Global gold prices flat as risk appetite increases amid rate hike prospects
Gold prices are steady, after falling for three days, as investors opt for riskier assets amid increasing prospects of a rate hike in the US following strong economic data
Bengaluru: Gold prices were steady on Tuesday, after falling for three days, as investors opted for riskier assets amid increasing prospects of an interest rate hike in the US following strong US economic data.
Spot gold was little changed at $1,291.95 per ounce by 10am. US gold futures for August delivery were down 0.1% at $1,295.80 per ounce.
“There is lack of interest in gold. It is more interesting for equities and people are making profit there, so nobody wants to trade in gold for the time being,” said Ronald Leung, chief dealer at Lee Cheong Gold Dealers in Hong Kong.
Wall Street’s three major indexes rose on Monday, pushing the Nasdaq to a record closing high as investors bet on a continuation of strong economic growth.
The dollar index, which measures the greenback against a basket of six major currencies, was up 0.1% at 94.080. The US dollar rose to 109.99 yen, the highest since May 24.
“The recent strength in the US dollar amid positive economic data has kept investor demand (for gold) subdued,” ANZ said in a note.
The stronger-than-expected US jobs data released on Friday, fuelled expectations that the Federal Reserve would raise interest rates at its policy meeting starting on 12 June.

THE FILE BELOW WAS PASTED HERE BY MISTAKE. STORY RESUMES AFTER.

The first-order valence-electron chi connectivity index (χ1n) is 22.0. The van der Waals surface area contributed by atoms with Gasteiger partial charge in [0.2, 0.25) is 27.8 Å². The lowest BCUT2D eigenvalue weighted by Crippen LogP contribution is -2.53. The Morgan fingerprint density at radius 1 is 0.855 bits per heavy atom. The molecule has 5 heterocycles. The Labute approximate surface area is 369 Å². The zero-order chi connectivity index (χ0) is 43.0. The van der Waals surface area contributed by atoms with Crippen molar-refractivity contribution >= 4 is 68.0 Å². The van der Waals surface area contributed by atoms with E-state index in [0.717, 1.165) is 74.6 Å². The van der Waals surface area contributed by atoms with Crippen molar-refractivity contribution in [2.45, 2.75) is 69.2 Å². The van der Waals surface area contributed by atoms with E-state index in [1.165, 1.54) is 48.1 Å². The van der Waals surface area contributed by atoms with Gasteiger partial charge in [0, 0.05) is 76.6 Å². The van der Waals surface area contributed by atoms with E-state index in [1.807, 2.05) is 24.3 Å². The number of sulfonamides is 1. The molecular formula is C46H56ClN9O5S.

Higher interest rates boost the dollar, making dollar-denominated gold more expensive for buyers using other currencies, and they reduce investor interest in non-yielding bullion.
“Gold prices are moving in a very tight range. The upside will be between $1,297-$1,298 as the market seems to be waiting for US and North Korean leaders to meet and for the US interest rates to go up, which is all happening next week,” Leung added.
Spot gold is still targeting the May 21 low of $1,281.76 per ounce, as its bounce from this level has completed, according to Reuters’ technical analyst, Wang Tao.
North Korean leader Kim Jong Un is preparing for a high-stakes summit with US President Donald Trump in Singapore on June 12.
Meanwhile, concerns about global trade lingered following US imposing metal tariffs on Mexico, Canada and the European Union last week.
“The tariff picture continues to remain quite unsettled, but somewhat surprisingly, is not causing much angst for the various markets... For now, we remain in a wait-and-see mode on gold, as investors mull which way to take the complex,” INTL FCStone analyst Edward Meir said in a note.
In other precious markets, silver rose 0.3% to $16.41 an ounce. Platinum fell 0.3% at $898. It earlier hit a low of $893.45 an ounce, the lowest since 22 May. Palladium was 0.2% lower at $991.20 per ounce. The metal rose to a six-week high of $1,010.50 in the previous session.
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